Tuscaloosa is a city pretty prone to bad weather, and thankfully, we've mostly dodged the biggest bullets. But five years ago today, the city was devastated when a violent tornado tore through the middle of town causing billions in damage and taking more than 40 lives.
Where were you?
I was working at our local answering service, The Legacy Connection. It was late afternoon, which is normally one of the busiest times for the answering service, when businesses are closing and turning their phone lines over to be answered by TLC operators. Most businesses had thankfully closed early that day in anticipation for the bad weather that was coming, so it was oddly quiet for that particular time of day.
The two ladies who run the business, owner Robin and operations manager Deb were there with about eight operators. Robin had a television on in her office, and we could hear James Spann talking about a tornado in the next county over that was steadily moving our direction. Tornadoes moving from the next county over into Tuscaloosa county is normal; that's just the path they tend to take, so we didn't think much of it. Until James Spann started talking about it's projection. It's aiming towards the downtown area, and University Mall. That's smack in the middle of town. A tornado going that direction is definitely NOT normal.
As we listened, Deb came into the operator room and quickly went over the tornado procedures. "When I say 'Go,' you'll turn your phones off and go into the hallway." Okay, no big deal. She was pretty calm, probably the most calm of everyone there. From Robin's office, we could still hear James Spann calling out timeframes. "Ten minutes to downtown Tuscaloosa, fifteen minutes to University Mall."
Then when he said, "Five minutes to downtown, ten minutes to University Mall," we heard a deep, low roar outside and Deb came in and said, "Go." So we headed to the hallway. A few of us were starting to freak out a little. Deb, always the most diligent one in the building, as at her desk on the phone with clients. Outside the front door of our little building near Capitol Park, it was black as night.
We were lucky to be spared any damage, and as soon as the danger had passed our location, we got back on the phones. As the tornado continued to rampage through town, we began to get calls from some of our clients, reporting their status and the status of their businesses. I remember speaking to one client, a local locksmith company, who's business was located right in the middle of some of the worst damage. He just kept saying, "It's just a total loss. Everything's gone. Not just us, but everything around us too." That's when I started worrying, because based on his location, I knew we had a handful of clients, including the American Red Cross, within rock-throwing distance from his location.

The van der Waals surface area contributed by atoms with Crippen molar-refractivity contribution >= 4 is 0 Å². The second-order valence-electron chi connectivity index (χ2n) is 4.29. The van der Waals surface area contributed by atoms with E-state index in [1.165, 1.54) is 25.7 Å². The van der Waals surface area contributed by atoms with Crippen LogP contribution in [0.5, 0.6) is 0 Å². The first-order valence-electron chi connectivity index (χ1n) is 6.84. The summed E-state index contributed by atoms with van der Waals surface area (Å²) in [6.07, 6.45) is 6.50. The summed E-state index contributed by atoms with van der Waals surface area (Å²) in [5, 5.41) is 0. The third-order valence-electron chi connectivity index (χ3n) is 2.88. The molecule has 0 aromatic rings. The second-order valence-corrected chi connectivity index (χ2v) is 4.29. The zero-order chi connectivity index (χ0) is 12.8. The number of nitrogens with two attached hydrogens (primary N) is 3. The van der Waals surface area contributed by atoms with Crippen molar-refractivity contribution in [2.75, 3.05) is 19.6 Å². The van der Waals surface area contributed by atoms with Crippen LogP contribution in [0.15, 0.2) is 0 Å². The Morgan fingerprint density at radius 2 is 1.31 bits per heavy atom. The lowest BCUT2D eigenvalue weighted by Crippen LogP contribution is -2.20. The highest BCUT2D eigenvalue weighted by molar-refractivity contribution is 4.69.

I finally heard from my dad, who was living in Holt, another hard hit area of town, and while his house was damaged, he was alright. I got off work about an hour later than usual, and Dixie picked me up and told me about how he and a couple friends had been in the car just off 15th Street when the tornado passed through. In the next few days, everyone at the answering service worked extra shifts to pick up for clients who couldn't open their offices, including the American Red Cross, whose local building had been destroyed as well. It was a rough time of disbelief and trying to move on when life just was not the same.
Five years later, Tuscaloosa has rebounded in an amazing way. But when you drive through town, if you hadn't been here to see the rebuilding, you'd swear you were in a different town altogether. Everything came back bigger and different.
The whole city still worries about the weather, and when there's a bad weather even projected, James Spann almsot always prefaces his broadcast with, "This is NOT expected to be another April 27th." Because that's the ultimate fear that everyone lives with in regards to the weather.